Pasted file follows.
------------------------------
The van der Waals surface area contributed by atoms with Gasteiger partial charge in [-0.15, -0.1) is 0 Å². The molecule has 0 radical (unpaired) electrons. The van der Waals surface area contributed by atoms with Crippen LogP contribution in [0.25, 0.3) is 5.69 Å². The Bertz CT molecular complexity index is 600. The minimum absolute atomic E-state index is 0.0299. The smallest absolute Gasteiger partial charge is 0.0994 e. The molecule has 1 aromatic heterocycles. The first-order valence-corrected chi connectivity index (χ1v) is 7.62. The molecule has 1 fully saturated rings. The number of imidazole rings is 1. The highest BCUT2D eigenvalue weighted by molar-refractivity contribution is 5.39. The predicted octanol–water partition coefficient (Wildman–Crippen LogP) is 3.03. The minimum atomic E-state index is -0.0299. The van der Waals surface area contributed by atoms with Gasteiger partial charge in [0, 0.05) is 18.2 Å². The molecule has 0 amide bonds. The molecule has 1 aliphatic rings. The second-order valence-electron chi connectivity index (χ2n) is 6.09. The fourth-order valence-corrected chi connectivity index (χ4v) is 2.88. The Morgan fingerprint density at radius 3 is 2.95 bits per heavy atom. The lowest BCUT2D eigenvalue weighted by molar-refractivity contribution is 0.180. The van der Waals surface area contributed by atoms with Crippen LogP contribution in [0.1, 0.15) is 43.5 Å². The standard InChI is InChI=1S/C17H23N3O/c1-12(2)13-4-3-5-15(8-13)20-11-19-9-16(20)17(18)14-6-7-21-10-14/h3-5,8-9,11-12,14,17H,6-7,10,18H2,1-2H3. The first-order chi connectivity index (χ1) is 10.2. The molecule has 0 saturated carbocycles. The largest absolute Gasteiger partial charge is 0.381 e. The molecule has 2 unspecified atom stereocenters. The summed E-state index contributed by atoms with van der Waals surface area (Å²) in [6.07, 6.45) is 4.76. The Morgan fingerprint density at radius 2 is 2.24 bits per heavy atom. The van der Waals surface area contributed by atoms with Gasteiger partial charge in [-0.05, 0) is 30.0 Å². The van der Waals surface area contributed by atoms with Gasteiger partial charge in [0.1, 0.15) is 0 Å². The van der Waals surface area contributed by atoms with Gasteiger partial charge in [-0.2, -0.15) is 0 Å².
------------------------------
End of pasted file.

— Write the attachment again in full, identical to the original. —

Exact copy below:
The van der Waals surface area contributed by atoms with Gasteiger partial charge in [-0.15, -0.1) is 0 Å². The molecule has 0 radical (unpaired) electrons. The van der Waals surface area contributed by atoms with Crippen LogP contribution in [0.25, 0.3) is 5.69 Å². The Bertz CT molecular complexity index is 600. The minimum absolute atomic E-state index is 0.0299. The smallest absolute Gasteiger partial charge is 0.0994 e. The molecule has 1 aromatic heterocycles. The first-order valence-corrected chi connectivity index (χ1v) is 7.62. The molecule has 1 fully saturated rings. The number of imidazole rings is 1. The highest BCUT2D eigenvalue weighted by molar-refractivity contribution is 5.39. The predicted octanol–water partition coefficient (Wildman–Crippen LogP) is 3.03. The minimum atomic E-state index is -0.0299. The van der Waals surface area contributed by atoms with Gasteiger partial charge in [0, 0.05) is 18.2 Å². The molecule has 0 amide bonds. The molecule has 1 aliphatic rings. The second-order valence-electron chi connectivity index (χ2n) is 6.09. The fourth-order valence-corrected chi connectivity index (χ4v) is 2.88. The Morgan fingerprint density at radius 3 is 2.95 bits per heavy atom. The lowest BCUT2D eigenvalue weighted by molar-refractivity contribution is 0.180. The van der Waals surface area contributed by atoms with Crippen LogP contribution in [0.1, 0.15) is 43.5 Å². The standard InChI is InChI=1S/C17H23N3O/c1-12(2)13-4-3-5-15(8-13)20-11-19-9-16(20)17(18)14-6-7-21-10-14/h3-5,8-9,11-12,14,17H,6-7,10,18H2,1-2H3. The first-order chi connectivity index (χ1) is 10.2. The molecule has 0 saturated carbocycles. The largest absolute Gasteiger partial charge is 0.381 e. The molecule has 2 unspecified atom stereocenters. The summed E-state index contributed by atoms with van der Waals surface area (Å²) in [6.07, 6.45) is 4.76. The Morgan fingerprint density at radius 2 is 2.24 bits per heavy atom. The van der Waals surface area contributed by atoms with Gasteiger partial charge in [-0.05, 0) is 30.0 Å². The van der Waals surface area contributed by atoms with Gasteiger partial charge in [0.1, 0.15) is 0 Å². The van der Waals surface area contributed by atoms with Gasteiger partial charge in [-0.2, -0.15) is 0 Å².